To try and take in the Duomo in its entirety, let alone try to photograph it, is to try and wrap your head around centuries of architecture, designed specifically to stun and awe. But if I ever do make an 'architecture in Europe' photo compilation book (entitled 'Overenthusiastic Stonemasonry' for sure), the Duomo would occupy a good chapter or so.
I settled for focusing on the details - like a reverse Monet, this is a structure that gets more intricate and complex the closer you move (or zoom) in. How many hours, days, centuries did each flourish take to carve out, perfectly symmetrical and ridiculously intricate? How many shoes from how many eras had stepped on the same pink tiles, had worn them down; how many bodies had leaned against this ledge for a photo, to look out. How many people had sat on that flat part of the roof and taken in the view around? How many hands had wrapped around Christ's hands and legs and with what sort of emotions? With these iconic monuments, these are always the questions that come to mind -- and the sheer surreal feeling of looking across the spires to people sipping coffee on the terrace of the rooftop cafe next door, sitting on bright modern orange chairs.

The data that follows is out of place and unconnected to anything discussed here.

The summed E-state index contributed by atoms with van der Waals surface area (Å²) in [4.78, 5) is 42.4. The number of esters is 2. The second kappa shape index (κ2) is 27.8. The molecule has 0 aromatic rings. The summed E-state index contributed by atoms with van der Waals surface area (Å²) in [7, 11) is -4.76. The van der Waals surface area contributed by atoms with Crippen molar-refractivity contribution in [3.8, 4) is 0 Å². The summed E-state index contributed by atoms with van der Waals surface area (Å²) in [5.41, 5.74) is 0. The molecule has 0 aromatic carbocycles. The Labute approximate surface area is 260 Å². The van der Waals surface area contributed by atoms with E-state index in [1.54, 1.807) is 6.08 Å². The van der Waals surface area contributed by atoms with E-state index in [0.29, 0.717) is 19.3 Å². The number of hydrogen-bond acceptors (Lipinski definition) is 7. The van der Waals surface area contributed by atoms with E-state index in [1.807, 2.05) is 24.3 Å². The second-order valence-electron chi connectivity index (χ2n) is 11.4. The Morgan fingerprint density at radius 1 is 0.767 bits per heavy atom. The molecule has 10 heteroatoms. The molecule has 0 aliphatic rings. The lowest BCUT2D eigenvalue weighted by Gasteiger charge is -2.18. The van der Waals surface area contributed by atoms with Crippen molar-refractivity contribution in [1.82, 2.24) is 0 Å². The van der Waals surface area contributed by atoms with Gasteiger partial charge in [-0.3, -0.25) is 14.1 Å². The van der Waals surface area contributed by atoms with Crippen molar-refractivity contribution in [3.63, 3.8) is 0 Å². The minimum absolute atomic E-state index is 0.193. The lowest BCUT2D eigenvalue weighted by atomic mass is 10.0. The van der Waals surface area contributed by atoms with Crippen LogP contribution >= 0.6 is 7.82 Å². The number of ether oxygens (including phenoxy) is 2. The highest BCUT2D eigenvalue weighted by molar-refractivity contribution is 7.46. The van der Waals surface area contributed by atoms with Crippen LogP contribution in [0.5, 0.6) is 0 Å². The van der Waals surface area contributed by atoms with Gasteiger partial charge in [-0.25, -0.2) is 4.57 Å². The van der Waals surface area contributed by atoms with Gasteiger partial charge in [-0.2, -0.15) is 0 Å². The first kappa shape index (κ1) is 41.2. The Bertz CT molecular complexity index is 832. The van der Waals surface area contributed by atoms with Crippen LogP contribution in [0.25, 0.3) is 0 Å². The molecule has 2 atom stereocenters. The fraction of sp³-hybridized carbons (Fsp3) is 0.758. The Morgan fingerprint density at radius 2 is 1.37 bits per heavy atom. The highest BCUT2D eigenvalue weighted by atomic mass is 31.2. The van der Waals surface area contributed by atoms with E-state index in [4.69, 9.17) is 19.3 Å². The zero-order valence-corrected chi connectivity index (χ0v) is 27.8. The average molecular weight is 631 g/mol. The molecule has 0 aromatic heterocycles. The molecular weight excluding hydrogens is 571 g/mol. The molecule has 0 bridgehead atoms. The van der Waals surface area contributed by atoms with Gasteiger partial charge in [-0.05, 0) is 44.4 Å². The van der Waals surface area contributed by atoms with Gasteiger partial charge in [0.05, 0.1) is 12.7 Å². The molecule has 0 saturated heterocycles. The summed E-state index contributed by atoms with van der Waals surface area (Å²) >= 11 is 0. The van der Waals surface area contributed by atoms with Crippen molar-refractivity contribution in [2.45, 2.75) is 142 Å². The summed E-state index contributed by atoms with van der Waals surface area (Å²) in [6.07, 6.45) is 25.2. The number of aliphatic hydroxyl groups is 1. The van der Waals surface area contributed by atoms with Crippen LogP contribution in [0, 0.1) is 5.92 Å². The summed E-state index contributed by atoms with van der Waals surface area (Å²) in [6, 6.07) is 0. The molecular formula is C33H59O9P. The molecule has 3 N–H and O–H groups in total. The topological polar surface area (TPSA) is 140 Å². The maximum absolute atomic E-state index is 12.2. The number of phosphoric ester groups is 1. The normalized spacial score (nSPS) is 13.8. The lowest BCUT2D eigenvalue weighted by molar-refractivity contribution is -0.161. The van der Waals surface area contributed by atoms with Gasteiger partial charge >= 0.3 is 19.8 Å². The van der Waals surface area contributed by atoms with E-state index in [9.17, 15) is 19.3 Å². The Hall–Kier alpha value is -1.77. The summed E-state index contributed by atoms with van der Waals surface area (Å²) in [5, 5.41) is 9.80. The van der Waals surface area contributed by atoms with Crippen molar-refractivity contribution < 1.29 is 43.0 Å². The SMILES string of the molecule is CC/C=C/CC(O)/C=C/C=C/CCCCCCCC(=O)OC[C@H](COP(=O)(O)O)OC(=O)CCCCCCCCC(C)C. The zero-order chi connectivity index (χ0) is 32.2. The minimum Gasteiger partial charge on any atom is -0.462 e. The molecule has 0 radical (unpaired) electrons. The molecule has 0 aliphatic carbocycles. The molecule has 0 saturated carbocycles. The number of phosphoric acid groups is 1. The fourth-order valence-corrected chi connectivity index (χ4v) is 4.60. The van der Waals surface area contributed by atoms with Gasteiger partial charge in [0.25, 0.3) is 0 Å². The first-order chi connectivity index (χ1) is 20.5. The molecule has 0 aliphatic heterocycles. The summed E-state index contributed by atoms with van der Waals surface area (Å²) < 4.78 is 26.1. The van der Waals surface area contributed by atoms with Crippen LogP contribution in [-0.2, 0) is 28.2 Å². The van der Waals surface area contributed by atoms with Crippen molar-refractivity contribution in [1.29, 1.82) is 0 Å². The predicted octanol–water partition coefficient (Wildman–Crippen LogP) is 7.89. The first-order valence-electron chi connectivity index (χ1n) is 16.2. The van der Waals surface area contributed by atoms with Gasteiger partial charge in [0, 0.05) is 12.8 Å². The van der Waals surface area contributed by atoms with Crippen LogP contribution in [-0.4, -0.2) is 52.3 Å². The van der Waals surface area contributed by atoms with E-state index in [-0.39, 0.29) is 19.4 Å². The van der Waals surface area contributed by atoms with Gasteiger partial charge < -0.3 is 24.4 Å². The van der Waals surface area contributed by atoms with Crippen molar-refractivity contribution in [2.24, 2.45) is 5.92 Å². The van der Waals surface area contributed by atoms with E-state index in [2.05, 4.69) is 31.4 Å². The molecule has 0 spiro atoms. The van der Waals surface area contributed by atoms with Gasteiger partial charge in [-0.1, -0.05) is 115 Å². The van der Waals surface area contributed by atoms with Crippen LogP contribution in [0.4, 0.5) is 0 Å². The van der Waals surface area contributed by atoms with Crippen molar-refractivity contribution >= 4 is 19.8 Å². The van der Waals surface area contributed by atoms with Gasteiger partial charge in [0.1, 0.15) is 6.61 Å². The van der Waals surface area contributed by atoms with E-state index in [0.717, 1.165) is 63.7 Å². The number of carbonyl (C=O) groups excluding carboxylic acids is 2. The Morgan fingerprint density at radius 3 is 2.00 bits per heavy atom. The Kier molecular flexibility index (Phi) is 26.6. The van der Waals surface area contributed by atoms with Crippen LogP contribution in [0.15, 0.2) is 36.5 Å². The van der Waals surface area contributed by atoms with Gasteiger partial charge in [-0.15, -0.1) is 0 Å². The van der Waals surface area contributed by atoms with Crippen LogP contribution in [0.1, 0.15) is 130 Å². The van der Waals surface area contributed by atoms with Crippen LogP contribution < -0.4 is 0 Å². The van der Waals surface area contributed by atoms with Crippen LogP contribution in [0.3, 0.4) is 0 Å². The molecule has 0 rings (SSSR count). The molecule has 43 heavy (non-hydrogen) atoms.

After Prague, the 150 step manual climb to the terrace was pretty easy actually, and it's the best way to really appreciate the detailing. If going into the cathedral isn't strictly necessary for you, going for the stairs up to the terrace (a must) in the early morning is the best way to minimise spending half your day in the predictably crowded line.
Funnily enough, the 'modern' iteration of the Duomo - a structure designed to shock and awe - is the Galleria Vittorio Emanuele II shopping mall right next door. An exercise in imagining the sort of life you would lead to be able to casually stroll in and actually call it a 'shopping mall' (but if you're going to get your Prada or Louis Vuitton, it might as well be there).